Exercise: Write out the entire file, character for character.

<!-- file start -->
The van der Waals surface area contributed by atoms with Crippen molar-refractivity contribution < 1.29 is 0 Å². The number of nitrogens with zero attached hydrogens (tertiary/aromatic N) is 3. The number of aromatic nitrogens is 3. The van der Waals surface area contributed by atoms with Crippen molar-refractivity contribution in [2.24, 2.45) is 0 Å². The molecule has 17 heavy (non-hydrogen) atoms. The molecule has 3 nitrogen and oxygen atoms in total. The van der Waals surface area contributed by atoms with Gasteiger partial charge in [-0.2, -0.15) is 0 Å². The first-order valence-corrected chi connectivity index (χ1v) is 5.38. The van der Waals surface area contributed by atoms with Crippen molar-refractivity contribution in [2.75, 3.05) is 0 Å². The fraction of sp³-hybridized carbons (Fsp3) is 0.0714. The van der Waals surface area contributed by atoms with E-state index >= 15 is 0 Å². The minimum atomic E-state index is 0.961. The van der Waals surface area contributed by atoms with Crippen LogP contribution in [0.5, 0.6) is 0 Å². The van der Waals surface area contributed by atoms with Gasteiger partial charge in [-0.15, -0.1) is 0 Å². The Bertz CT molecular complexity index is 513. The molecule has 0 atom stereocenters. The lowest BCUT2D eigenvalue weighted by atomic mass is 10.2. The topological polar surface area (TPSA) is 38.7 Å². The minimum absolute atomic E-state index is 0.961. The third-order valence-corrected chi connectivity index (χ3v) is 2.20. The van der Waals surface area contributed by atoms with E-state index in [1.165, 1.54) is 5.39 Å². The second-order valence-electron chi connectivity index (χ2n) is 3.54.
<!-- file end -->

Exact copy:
The van der Waals surface area contributed by atoms with Crippen molar-refractivity contribution < 1.29 is 0 Å². The number of nitrogens with zero attached hydrogens (tertiary/aromatic N) is 3. The number of aromatic nitrogens is 3. The van der Waals surface area contributed by atoms with Crippen molar-refractivity contribution in [2.24, 2.45) is 0 Å². The molecule has 17 heavy (non-hydrogen) atoms. The molecule has 3 nitrogen and oxygen atoms in total. The van der Waals surface area contributed by atoms with Gasteiger partial charge in [-0.2, -0.15) is 0 Å². The first-order valence-corrected chi connectivity index (χ1v) is 5.38. The van der Waals surface area contributed by atoms with Crippen molar-refractivity contribution in [2.75, 3.05) is 0 Å². The fraction of sp³-hybridized carbons (Fsp3) is 0.0714. The van der Waals surface area contributed by atoms with E-state index >= 15 is 0 Å². The minimum atomic E-state index is 0.961. The van der Waals surface area contributed by atoms with Crippen LogP contribution in [0.5, 0.6) is 0 Å². The van der Waals surface area contributed by atoms with Gasteiger partial charge in [-0.15, -0.1) is 0 Å². The Bertz CT molecular complexity index is 513. The molecule has 0 atom stereocenters. The lowest BCUT2D eigenvalue weighted by atomic mass is 10.2. The topological polar surface area (TPSA) is 38.7 Å². The minimum absolute atomic E-state index is 0.961. The third-order valence-corrected chi connectivity index (χ3v) is 2.20. The van der Waals surface area contributed by atoms with E-state index in [1.165, 1.54) is 5.39 Å². The second-order valence-electron chi connectivity index (χ2n) is 3.54.